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April 2011 Archives

Some of my colleagues over at Sciblogs (NZ) publish the occasional 'crazy science' letter. I thought I would join them, having just read the following in one of our local free papers.

Fluoride and Viagra - what do they have in common? As it turns out, a lot.


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That's the title of the first chapter in the AAAS's Vision and change report. It should cause tertiary biology educators to pause & think - because not all of the students sitting in our first-year classes are biology majors or, indeed, science majors. In my own Faculty around 1/6 of those students will be taking my papers out of interest or because they're required for a degree program from another part of the University. So, while there is an obvious need to prepare the biology/science majors for further study in the subject, just what do we want those 'others' to take away from their semester of biology classes? As the report's authors say, 

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Last week our department began to review its biology curriculum. I have a sneaking suspicion that some folks were hoping that one day was pretty much 'it', but realistically we'll be continuing the process for some time. Which is just as well, because Grant has pointed me at a document that I would have liked to have had my hands on last Wednesday: Vision and change in undergraduate biology education, from the American Association for the Advancement of Science (the AAAS). (You need to sign up to view the document.)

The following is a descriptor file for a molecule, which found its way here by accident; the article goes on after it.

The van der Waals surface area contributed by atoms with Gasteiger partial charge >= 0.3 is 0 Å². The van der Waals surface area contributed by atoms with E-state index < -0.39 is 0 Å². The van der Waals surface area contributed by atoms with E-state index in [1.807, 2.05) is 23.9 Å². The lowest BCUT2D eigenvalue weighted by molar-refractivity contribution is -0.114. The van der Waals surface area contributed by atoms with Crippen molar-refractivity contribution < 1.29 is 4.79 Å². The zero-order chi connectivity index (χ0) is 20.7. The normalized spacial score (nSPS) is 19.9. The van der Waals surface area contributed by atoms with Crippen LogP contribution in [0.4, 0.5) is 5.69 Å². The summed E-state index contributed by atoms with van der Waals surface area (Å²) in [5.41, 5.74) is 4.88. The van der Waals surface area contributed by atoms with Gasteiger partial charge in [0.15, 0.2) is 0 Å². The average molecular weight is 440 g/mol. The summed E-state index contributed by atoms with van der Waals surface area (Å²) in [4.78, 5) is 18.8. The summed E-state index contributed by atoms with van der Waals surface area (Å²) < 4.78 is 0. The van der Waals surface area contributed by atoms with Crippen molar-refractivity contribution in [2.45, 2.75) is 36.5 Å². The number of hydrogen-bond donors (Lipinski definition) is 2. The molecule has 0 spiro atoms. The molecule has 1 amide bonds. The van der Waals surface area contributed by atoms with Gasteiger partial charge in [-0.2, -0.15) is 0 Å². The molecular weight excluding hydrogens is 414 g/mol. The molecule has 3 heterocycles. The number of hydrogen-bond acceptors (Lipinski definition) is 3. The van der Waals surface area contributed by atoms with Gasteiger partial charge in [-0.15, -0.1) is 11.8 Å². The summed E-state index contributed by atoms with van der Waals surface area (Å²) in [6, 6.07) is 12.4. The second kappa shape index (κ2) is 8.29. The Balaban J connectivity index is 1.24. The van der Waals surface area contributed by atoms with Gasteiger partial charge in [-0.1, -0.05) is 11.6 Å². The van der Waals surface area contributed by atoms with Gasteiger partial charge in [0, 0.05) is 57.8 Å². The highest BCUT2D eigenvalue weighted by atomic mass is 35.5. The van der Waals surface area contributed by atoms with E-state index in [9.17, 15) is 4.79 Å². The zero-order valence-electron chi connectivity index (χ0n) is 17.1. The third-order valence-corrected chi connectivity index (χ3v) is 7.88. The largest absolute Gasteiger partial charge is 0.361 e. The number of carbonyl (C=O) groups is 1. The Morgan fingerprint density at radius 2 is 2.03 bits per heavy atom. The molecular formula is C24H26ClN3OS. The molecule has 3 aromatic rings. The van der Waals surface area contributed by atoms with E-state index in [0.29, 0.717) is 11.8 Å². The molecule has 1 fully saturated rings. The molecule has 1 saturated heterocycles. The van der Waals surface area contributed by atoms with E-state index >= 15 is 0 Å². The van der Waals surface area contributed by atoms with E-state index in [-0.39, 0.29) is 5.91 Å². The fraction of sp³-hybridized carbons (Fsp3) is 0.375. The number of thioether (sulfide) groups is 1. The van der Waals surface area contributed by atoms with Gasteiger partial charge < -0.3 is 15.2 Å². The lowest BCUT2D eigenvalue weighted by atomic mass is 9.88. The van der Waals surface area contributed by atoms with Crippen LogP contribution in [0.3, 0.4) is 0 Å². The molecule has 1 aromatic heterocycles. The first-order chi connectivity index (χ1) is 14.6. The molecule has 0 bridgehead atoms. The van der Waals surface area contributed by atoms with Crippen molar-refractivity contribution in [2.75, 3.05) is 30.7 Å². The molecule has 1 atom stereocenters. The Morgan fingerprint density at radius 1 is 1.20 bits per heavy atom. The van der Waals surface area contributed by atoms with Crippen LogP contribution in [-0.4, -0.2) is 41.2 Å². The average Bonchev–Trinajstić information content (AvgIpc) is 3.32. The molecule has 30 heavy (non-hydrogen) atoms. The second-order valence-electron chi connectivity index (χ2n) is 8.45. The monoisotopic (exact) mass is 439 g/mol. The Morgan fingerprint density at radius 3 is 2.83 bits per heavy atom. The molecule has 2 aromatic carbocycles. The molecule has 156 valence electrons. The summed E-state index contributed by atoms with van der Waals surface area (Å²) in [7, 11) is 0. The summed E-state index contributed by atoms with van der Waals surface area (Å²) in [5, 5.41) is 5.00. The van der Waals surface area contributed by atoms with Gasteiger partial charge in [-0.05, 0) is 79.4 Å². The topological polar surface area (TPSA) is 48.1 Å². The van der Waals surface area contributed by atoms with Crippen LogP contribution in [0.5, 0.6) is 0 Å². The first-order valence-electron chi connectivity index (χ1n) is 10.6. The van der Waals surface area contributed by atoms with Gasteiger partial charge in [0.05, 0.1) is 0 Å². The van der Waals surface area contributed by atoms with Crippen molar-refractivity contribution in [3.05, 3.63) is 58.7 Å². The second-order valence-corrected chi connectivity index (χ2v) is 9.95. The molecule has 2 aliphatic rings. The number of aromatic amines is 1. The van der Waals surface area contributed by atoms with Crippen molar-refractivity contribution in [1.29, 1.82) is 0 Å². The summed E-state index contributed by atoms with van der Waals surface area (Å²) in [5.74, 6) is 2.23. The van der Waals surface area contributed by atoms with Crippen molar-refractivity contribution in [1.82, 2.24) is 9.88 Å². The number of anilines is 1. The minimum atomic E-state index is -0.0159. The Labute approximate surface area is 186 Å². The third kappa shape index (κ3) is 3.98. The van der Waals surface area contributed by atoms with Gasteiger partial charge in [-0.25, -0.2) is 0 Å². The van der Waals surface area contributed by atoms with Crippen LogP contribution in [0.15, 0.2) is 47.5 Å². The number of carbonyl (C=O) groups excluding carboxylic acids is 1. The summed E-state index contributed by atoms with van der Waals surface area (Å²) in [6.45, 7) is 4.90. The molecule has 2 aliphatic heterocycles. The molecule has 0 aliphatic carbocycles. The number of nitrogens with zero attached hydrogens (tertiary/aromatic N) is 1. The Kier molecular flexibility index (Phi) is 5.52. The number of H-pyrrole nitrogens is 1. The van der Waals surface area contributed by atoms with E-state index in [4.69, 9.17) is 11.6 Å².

It's a 100-page document, & this being Easter I am torn between reading (& blogging) it, consuming the inevitable chocolate (although I have to say that Peter Gordon's dessert risotto recipe has provided considerable competition!), & the considerable pile of undergraduate essays looming on my desk. So I will save the measured commentary for the next day or so, as otherwise my students won't get their essays back next week, but offer a taster tonight.

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A little while ago Ken alerted me to an Intelligent Design website that appeared to be set up to provide ID 'resources' to teachers & others who might be interested. Today I found time to wander over & have a look at what was on offer (not much, at the moment). The site's owner is 'idfilms', who tell us that

idfilms was established with the express purpose of reinvigorating and expanding the ID discussion in New Zealand and Australia.

The people behind idfilms are committed to the search for truth about the origin of life and the universe, just like you.

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... & I promise to write something more substantial in the next day or so, I just need to get the marking & committee work behind me!

In the meantime - & using the word 'theory' rather loosely! - I offer you this:


With many thanks to Dan Piraro at

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I've had a most enjoyable, and thought-provoking, discussion with a teacher friend of mine about the ideas & proposals contained in Looking ahead: science education for the 21st century. We both felt that the report is a provocative basis for discussion of what our science education system should look like (& indeed Sir Peter Gluckman described it in those terms last night), but after reading it & hearing what was said at last night's launch we also felt that we'd have to agree to disagree with Sir Peter on some aspects of what he's suggested. (Which is what you'd expect from a discussion document.)

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Last October I wrote about Inspired by Science, a document commissioned by the Prime Minister's Chief Science Advisor with the aim of "[encouraging' debate on how better to engage students with science". The paper had a particular focus on science education in primary and secondary schools and also asked  "whether there is an increasing mismatch between science education of today and the demands of the 21st century."